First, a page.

The Brain is something I’ve always loved to learn more about, because it’s basically the “control center” of our brain.
It helps us when we need to regulate our body temperature (or PH levels in our blood), it helps to analyze our surroundings and change our fight-or-flight levels in potential life-threatening situations or everyday situations, and it helps control our movements.These days were particularly the most interesting for me. Ms. Nuvia had been talking to us about the brain, how it affects teenagers differently, and how we interact certain ways in different situations in our daily lives, and I’ve realized that I’ve noticed different things I never knew before.
Our brain works in magnificent ways, some parts more important than others, but always working to help us and keep us healthy. As a teenager, I’ve found myself in different situations where I’ve reacted differently than others and where I’ve found myself over-analyzing that moment. I’ve never understood why, and how I do it, I’ve just thought that it’s something that comes naturally, and something I can’t control. But, here’s the thing. Everything that a teenager does (that most adults sometimes scolds their children, students, etc, over), are normal. They are meant to happen, happen for a reason, and explains how our brain has been developing and growing before/during/after these situations.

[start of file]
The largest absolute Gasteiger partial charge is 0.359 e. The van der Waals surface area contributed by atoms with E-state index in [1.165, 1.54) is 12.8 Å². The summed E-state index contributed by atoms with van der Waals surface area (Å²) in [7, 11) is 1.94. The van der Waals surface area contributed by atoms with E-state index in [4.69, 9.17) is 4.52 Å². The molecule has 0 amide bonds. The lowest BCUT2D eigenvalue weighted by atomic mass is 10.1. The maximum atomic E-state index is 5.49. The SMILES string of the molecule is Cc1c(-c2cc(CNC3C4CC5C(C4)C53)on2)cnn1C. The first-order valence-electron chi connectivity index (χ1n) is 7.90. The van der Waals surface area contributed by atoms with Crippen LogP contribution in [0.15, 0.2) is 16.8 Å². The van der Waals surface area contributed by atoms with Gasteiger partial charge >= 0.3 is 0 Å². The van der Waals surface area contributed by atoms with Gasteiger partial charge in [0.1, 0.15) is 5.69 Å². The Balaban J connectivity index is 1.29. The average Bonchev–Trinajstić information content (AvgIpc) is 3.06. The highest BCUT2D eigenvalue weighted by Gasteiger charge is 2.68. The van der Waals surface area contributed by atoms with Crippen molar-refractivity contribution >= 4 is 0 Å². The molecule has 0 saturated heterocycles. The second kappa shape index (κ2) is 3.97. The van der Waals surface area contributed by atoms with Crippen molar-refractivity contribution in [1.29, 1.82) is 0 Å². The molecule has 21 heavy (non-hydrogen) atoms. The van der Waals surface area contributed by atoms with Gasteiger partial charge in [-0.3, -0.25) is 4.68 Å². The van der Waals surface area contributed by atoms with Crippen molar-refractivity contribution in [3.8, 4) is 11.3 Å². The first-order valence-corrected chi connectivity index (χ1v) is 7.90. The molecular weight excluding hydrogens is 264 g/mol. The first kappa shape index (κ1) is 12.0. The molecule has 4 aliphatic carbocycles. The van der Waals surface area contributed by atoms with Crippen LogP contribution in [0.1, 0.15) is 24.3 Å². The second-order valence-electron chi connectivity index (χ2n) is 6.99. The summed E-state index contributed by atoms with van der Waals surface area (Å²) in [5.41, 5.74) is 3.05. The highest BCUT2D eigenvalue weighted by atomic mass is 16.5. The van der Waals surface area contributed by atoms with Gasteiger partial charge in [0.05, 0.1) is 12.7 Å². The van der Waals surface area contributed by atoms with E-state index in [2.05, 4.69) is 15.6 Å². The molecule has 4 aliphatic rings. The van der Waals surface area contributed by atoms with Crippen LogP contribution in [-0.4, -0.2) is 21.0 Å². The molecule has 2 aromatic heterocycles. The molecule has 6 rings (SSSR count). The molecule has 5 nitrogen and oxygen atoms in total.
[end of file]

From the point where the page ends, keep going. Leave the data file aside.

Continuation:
Some teenagers find themselves doing something for a “thrill” or a “pleasure-seeking” outcome. This is normal, and it’s something that we do without even realizing and without even analyzing the situation. We tend to do “pleasure-seeking” outcomes because we like feeling the adrenaline going through our bodies. The same thing happens in social situations.
This is something I didn’t know before, and I feel like connecting this in my normal-teenage life, is really interesting. I’ve done this without even realizing it and now that I think about it, I’ve found a way to control that. Not only that, but now I’ve been able to analyze certain situations without having fight-or-flight reactions in that moment. It’s now easier to control my actions/feelings without activating my brain into thinking I’m in danger or I need to flee.
This has definitely sparked my curiosity in helping me understand other parts of the brain and connecting those in my everyday life. Not only will this push me to ask more questions in class (no matter how much I think they’re dumb), but this will help me to explore and research about the brain in my spare time if that’s what interests me.